My Dissertation (in the News)

A World in Which Everything Hurts,” a profile of Arthur Miller in The Forward, gets bonus points for mentioning, in a single paragraph, three of the authors I’m writing about in my dissertation:

In contrast, for example, to Tony Kushner, whose humanism seems to spring from a secular engagement with Jewish religion and history, Miller seems to come to his universalism only through the abandonment of the Jewish tradition. And in his rejectionism, he fails to display the depth or nuance of Philip Roth, whose own critique of Jewish life — however damning — reflects an intense, intimate confrontation with his subject.

Another key figure from my project, Norman Mailer, shows up in The New York Metro, discussing the upcoming Republican Convention with his son, John Buffalo Mailer. Apparently I’m right on track in looking back to the fall of the New Left (and books like Mailer’s Armies of the Night) in trying to make sense of the contemporary Left’s problems:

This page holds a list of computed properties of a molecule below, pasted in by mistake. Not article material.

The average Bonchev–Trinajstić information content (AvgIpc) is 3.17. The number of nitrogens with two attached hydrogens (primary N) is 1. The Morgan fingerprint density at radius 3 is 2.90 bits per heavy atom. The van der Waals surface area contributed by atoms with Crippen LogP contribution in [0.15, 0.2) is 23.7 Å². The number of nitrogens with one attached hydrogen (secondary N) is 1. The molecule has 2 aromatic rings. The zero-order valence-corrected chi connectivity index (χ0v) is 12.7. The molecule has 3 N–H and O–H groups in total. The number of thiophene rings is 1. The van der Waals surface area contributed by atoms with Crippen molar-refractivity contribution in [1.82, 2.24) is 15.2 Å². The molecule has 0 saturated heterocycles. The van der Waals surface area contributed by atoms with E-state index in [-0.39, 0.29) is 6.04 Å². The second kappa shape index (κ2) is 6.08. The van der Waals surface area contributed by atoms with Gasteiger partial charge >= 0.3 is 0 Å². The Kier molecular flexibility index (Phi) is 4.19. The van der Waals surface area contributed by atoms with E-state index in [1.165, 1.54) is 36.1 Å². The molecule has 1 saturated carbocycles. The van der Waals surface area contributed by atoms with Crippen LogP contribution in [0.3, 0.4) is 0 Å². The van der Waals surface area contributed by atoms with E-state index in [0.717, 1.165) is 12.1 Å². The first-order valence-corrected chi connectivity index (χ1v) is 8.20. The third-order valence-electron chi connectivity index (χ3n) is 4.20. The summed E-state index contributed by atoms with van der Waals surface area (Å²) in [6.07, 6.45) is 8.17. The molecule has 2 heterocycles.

The march on the Pentagon even ended up having a final effect that was impressive. I think it was the beginning of the end of the war in Vietnam, and for a very simple reason: Lyndon Johnson saw 50,000 mostly middle-class people come to Washington to stage a set of demonstrations that were going to be opposed by troops and police. LBJ knew people well. From his point of view, most middle-class people were hardly full of physical bravery. If they were going to pay their own money and come by car or bus or train to march into the possibility of being hit over the head with a cop’s club, then there had to be millions of people behind them.